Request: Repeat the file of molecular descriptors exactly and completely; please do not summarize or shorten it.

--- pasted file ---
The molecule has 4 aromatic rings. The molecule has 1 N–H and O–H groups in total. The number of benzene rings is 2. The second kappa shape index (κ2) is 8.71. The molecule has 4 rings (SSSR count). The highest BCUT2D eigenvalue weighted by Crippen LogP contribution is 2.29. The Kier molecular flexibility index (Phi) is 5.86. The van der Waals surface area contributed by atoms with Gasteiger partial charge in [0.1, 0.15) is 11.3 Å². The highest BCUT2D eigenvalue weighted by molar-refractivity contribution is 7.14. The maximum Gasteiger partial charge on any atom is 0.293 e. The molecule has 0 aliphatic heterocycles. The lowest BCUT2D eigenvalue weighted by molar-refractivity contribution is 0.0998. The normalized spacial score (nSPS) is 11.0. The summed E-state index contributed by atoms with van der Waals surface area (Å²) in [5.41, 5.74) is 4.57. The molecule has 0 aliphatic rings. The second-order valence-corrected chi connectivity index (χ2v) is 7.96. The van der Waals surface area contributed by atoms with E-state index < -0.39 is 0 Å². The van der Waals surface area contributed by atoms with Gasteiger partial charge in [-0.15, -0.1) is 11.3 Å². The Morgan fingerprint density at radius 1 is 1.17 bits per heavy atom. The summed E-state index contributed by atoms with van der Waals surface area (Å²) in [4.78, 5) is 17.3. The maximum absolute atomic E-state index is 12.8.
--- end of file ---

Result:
The molecule has 4 aromatic rings. The molecule has 1 N–H and O–H groups in total. The number of benzene rings is 2. The second kappa shape index (κ2) is 8.71. The molecule has 4 rings (SSSR count). The highest BCUT2D eigenvalue weighted by Crippen LogP contribution is 2.29. The Kier molecular flexibility index (Phi) is 5.86. The van der Waals surface area contributed by atoms with Gasteiger partial charge in [0.1, 0.15) is 11.3 Å². The highest BCUT2D eigenvalue weighted by molar-refractivity contribution is 7.14. The maximum Gasteiger partial charge on any atom is 0.293 e. The molecule has 0 aliphatic heterocycles. The lowest BCUT2D eigenvalue weighted by molar-refractivity contribution is 0.0998. The normalized spacial score (nSPS) is 11.0. The summed E-state index contributed by atoms with van der Waals surface area (Å²) in [5.41, 5.74) is 4.57. The molecule has 0 aliphatic rings. The second-order valence-corrected chi connectivity index (χ2v) is 7.96. The van der Waals surface area contributed by atoms with E-state index < -0.39 is 0 Å². The van der Waals surface area contributed by atoms with Gasteiger partial charge in [-0.15, -0.1) is 11.3 Å². The Morgan fingerprint density at radius 1 is 1.17 bits per heavy atom. The summed E-state index contributed by atoms with van der Waals surface area (Å²) in [4.78, 5) is 17.3. The maximum absolute atomic E-state index is 12.8.